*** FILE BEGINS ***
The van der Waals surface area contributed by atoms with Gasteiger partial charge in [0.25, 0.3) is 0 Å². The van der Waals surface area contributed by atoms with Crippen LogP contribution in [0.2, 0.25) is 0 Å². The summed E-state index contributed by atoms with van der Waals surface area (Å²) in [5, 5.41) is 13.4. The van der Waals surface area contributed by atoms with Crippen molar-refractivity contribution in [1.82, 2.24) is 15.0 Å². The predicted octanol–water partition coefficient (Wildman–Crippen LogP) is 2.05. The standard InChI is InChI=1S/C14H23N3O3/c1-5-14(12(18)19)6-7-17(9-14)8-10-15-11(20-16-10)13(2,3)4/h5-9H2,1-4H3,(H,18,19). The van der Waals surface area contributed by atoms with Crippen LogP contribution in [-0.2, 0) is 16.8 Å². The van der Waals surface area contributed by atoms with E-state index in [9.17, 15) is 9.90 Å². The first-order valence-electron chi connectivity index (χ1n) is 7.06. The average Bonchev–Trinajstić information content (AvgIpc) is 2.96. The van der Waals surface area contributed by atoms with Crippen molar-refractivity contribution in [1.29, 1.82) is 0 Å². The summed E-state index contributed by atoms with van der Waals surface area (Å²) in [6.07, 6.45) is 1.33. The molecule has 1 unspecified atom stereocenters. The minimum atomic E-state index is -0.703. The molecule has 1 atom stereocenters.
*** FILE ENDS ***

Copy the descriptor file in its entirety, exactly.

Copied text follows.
The van der Waals surface area contributed by atoms with Gasteiger partial charge in [0.25, 0.3) is 0 Å². The van der Waals surface area contributed by atoms with Crippen LogP contribution in [0.2, 0.25) is 0 Å². The summed E-state index contributed by atoms with van der Waals surface area (Å²) in [5, 5.41) is 13.4. The van der Waals surface area contributed by atoms with Crippen molar-refractivity contribution in [1.82, 2.24) is 15.0 Å². The predicted octanol–water partition coefficient (Wildman–Crippen LogP) is 2.05. The standard InChI is InChI=1S/C14H23N3O3/c1-5-14(12(18)19)6-7-17(9-14)8-10-15-11(20-16-10)13(2,3)4/h5-9H2,1-4H3,(H,18,19). The van der Waals surface area contributed by atoms with Crippen LogP contribution in [-0.2, 0) is 16.8 Å². The van der Waals surface area contributed by atoms with E-state index in [9.17, 15) is 9.90 Å². The first-order valence-electron chi connectivity index (χ1n) is 7.06. The average Bonchev–Trinajstić information content (AvgIpc) is 2.96. The van der Waals surface area contributed by atoms with Crippen molar-refractivity contribution in [1.29, 1.82) is 0 Å². The summed E-state index contributed by atoms with van der Waals surface area (Å²) in [6.07, 6.45) is 1.33. The molecule has 1 unspecified atom stereocenters. The minimum atomic E-state index is -0.703. The molecule has 1 atom stereocenters.